COLOMBO: The Indian Railways construction subsidiary IRCON International is poised to bid for highways construction projects in Sri Lanka breaking into an area which, during the previous regime of Mahinda Rajapaksa, seemed to be earmarked for Chinese companies.
An IRCON official told Express that the company had Indian and overseas experience in highways construction and will be quite happy to bid for projects in Lanka in the light of a recent cabinet decision to discuss Indian participation in highways development in the island nation.
The cabinet had approved a proposal by Highways Minister, Kabir Hashim, to explore the possibility of entering into agreements with Indian agencies to execute road construction projects and signing MoUs during the visit of Indian Prime Minister Narendra Modi to Lanka in March.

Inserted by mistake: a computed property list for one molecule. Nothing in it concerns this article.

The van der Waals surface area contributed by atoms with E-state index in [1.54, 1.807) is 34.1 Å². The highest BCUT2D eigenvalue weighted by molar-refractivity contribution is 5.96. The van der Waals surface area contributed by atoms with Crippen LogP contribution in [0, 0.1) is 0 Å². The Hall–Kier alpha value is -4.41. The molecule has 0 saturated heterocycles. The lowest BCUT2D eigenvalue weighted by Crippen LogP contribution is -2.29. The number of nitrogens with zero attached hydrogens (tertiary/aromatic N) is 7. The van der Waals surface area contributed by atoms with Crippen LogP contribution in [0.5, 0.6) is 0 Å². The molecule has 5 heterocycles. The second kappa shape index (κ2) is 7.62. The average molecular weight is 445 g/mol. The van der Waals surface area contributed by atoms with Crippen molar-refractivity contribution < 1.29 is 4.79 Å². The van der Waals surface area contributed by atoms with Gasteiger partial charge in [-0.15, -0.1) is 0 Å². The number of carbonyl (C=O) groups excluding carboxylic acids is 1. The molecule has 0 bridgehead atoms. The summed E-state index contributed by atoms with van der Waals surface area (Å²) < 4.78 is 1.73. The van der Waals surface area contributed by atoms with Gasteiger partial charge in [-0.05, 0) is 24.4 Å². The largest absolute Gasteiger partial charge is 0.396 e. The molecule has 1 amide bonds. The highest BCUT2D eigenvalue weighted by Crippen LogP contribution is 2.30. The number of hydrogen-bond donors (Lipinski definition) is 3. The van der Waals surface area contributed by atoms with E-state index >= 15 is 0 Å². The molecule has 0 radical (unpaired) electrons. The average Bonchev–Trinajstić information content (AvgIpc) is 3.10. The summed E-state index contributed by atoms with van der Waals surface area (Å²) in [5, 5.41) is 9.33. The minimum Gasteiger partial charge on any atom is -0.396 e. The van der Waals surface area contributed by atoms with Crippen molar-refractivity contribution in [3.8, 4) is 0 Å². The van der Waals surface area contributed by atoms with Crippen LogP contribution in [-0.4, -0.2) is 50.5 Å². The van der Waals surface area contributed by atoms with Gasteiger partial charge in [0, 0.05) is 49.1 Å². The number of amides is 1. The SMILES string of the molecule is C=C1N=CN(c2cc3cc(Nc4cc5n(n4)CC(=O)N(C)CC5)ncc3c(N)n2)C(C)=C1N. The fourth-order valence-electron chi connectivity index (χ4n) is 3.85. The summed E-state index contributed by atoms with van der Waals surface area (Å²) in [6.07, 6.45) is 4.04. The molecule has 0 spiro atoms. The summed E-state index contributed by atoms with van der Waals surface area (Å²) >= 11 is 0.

Delineating the possibilities in highway development, Deputy Minister of Highways Eran Wickramaratne said that the government is reviewing all the Chinese aided projects and those which do not measure up to the desired norms will be put up for fresh bidding. To begin with the axe has fallen on the Northern Highway projects (between Colombo and Kandy and Colombo and Dambulla).
“Any party, whether local or foreign, can bid. Our criteria will be expertise, experience and ability to bring in finances,” Wickramaratne said.
This is in marked contrast to the situation under the Mahinda Rajapaksa regime when many of the major Chinese aided projects had been handed out without going for competitive bidding.
The Chinese executed projects have received flak for being grossly overpriced. According to Dr. Amal S.Kumarage, Professor of Transport at the Moratuwa University, the accepted global norm is to charge US$ 7 million to 10 million per kilometer. But in Lanka, the price ranges from US$ 19 million to US$ 172 million per km. In India, the Mumbai-Nashik highway cost only US$ 4.9 million per km and the Mumbai-Vadodra highway was even less, at US$ 2.9 million per km.
Given IRCON’s good track record in railway construction in Lanka (IRCON’s lines are much cheaper than the Chinese ones), the Indian company should be able to put forth a competitive bid for the highway projects too.